Investors flock, while leaders flee

I’m having a difficult time figuring out what the markets see, that I don’t.

Yes we have President-elect Donald Trump coming into office in 6 weeks or so. The perception of regulation easing and increased infrastructure spending have many sectors soaring.

But we have other heads of state running for the exits this week: Italy, New Zealand, Bulgaria governments are in flux over these seemingly separate decisions to leave office early.

We also have the fall out of Brexit, Italeave and as always, Greece to deal with in early 2017.

Change and upheaval are not the things that put the Volatility Index near an all-time low and US indices both broad and narrow are hitting all-time highs.

Perceived regulatory rollback is the driver here in the US, but the demise of the euro could be on the table in early 2017, and that’s not in the market at all.

As I have often said the Dow is not the economy and like now, don’t march in lock step.

With ECB head Mario Draghi giving the market a mixed message this morning with further easing through 2017, but reducing the monthly stipend after March, we see the struggles within Europe.

Next week we have Janet Yellen and the Fed raising rates 25 bps, which could take some of the wind out of the markets, but the year-end window dressing for portfolio managers should stem the downward flow until early 2017. Just the same as last year’s market action.



Is it time to park your retirement fund?

What did Friday’s nearly 400 point cratering on the Dow and the huge move in treasury bonds tell us about the markets?

As I’ve written recently, September/October is the silly season for the markets. Volatility will ramp up, as it did yesterday by 45% from a historically low-level.

Friday morning pre-market I wrote of the September rate hike as being more about bailing out the derivative markets with special attention to the interest rate swap market.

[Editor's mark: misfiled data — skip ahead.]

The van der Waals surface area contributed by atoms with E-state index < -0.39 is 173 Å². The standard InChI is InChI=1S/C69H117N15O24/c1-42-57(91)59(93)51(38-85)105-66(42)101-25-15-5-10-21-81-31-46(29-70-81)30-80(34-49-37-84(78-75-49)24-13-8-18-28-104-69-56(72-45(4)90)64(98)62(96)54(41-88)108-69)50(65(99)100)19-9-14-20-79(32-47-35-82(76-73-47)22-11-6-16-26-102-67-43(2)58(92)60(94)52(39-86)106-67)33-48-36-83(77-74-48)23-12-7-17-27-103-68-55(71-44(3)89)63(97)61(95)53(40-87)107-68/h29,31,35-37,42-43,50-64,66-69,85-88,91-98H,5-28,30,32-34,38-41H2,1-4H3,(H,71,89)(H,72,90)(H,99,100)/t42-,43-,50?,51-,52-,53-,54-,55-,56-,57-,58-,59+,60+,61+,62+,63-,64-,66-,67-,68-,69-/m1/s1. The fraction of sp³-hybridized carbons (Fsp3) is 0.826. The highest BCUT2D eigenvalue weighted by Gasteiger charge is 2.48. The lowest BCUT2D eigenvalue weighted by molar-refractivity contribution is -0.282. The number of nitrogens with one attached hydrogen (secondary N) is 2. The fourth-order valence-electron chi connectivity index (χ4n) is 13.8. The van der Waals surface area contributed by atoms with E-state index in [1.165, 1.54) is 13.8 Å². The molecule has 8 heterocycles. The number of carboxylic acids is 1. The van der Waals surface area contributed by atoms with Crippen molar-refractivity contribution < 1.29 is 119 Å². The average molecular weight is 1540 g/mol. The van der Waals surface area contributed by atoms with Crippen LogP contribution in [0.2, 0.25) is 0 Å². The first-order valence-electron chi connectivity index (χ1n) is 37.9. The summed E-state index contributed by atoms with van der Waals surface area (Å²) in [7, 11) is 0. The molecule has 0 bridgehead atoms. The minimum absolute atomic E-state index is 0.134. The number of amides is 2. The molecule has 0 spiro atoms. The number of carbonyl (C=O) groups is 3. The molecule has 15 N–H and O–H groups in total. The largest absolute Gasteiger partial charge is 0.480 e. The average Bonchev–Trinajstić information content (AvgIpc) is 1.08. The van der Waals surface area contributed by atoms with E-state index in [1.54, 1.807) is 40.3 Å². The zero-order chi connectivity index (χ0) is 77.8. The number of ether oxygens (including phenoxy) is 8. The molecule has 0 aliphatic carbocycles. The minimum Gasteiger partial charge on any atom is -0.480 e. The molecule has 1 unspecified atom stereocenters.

There’s just no other reason for Janet Yellen of the Fed to be talking in unison on raising rates in two weeks.

The thought that the job market is doing well, based on Labor Dept. data appears to be challenged, since this week Labor revised down 150K jobs created.

The jobs revision did not take away the bartenders, waiters or healthcare workers, no the revision discounted manufacturing and other higher paying jobs.

On the inflation front there is absolutely no wage growth to create inflation. Retail prices as witnessed by any shopper are slashed by 40% in any clothing store window.

If wages are stagnant and prices are falling then you have inflation levels at less than 2 percent, well below the Fed’s desired threshold.

Forget how the US is doing because we are the proverbial cleanest dirty shirt in the pile, England and Europe are easing, Asia is easing and yet Yellen is talking of tightening.

It really doesn’t make sense from an economical view-point, but much of this last eight years has been problematic from a middle class perspective.

That’s why I raised the prospect of this being another back-door bailout for troubled financial institutions to bolstered crippled balance sheets.

This is the reason on Tuesday I parked my 401(k) funds into cash until I get some clarity on what will happen in Sept. through Nov. with the election.

Disclaimer: I did it, but you don’t have to, since I am not a financial adviser.